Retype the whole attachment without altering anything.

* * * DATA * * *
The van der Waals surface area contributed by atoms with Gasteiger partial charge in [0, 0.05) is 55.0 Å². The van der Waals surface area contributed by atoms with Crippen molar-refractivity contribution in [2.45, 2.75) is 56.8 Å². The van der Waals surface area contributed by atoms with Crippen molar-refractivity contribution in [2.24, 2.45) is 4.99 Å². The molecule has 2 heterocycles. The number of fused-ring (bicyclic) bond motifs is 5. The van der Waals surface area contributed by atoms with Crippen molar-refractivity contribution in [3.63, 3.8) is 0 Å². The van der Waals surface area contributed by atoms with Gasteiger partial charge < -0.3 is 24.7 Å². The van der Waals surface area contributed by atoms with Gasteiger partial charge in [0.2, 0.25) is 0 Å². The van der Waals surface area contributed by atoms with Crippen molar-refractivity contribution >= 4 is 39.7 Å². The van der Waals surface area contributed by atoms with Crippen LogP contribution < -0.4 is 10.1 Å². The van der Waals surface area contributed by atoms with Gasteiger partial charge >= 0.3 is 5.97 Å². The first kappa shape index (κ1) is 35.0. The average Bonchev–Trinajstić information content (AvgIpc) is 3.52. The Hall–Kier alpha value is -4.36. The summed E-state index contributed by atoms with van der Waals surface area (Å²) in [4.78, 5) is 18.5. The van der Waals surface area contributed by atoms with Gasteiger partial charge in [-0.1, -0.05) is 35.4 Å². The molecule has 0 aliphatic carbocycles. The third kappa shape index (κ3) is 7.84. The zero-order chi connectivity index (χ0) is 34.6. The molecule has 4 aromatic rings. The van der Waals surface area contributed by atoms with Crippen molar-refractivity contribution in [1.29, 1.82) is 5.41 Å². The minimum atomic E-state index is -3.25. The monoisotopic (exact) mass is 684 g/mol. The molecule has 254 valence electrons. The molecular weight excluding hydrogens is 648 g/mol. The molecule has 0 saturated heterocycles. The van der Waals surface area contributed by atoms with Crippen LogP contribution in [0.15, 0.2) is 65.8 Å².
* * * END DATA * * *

The van der Waals surface area contributed by atoms with Gasteiger partial charge in [0, 0.05) is 55.0 Å². The van der Waals surface area contributed by atoms with Crippen molar-refractivity contribution in [2.45, 2.75) is 56.8 Å². The van der Waals surface area contributed by atoms with Crippen molar-refractivity contribution in [2.24, 2.45) is 4.99 Å². The molecule has 2 heterocycles. The number of fused-ring (bicyclic) bond motifs is 5. The van der Waals surface area contributed by atoms with Crippen molar-refractivity contribution in [3.63, 3.8) is 0 Å². The van der Waals surface area contributed by atoms with Gasteiger partial charge < -0.3 is 24.7 Å². The van der Waals surface area contributed by atoms with Gasteiger partial charge in [0.2, 0.25) is 0 Å². The van der Waals surface area contributed by atoms with Crippen molar-refractivity contribution >= 4 is 39.7 Å². The van der Waals surface area contributed by atoms with Crippen LogP contribution < -0.4 is 10.1 Å². The van der Waals surface area contributed by atoms with Gasteiger partial charge >= 0.3 is 5.97 Å². The first kappa shape index (κ1) is 35.0. The average Bonchev–Trinajstić information content (AvgIpc) is 3.52. The Hall–Kier alpha value is -4.36. The summed E-state index contributed by atoms with van der Waals surface area (Å²) in [4.78, 5) is 18.5. The van der Waals surface area contributed by atoms with Gasteiger partial charge in [-0.1, -0.05) is 35.4 Å². The molecule has 0 aliphatic carbocycles. The third kappa shape index (κ3) is 7.84. The zero-order chi connectivity index (χ0) is 34.6. The molecule has 4 aromatic rings. The van der Waals surface area contributed by atoms with Crippen molar-refractivity contribution in [1.29, 1.82) is 5.41 Å². The minimum atomic E-state index is -3.25. The monoisotopic (exact) mass is 684 g/mol. The molecule has 254 valence electrons. The molecular weight excluding hydrogens is 648 g/mol. The molecule has 0 saturated heterocycles. The van der Waals surface area contributed by atoms with Crippen LogP contribution in [0.15, 0.2) is 65.8 Å².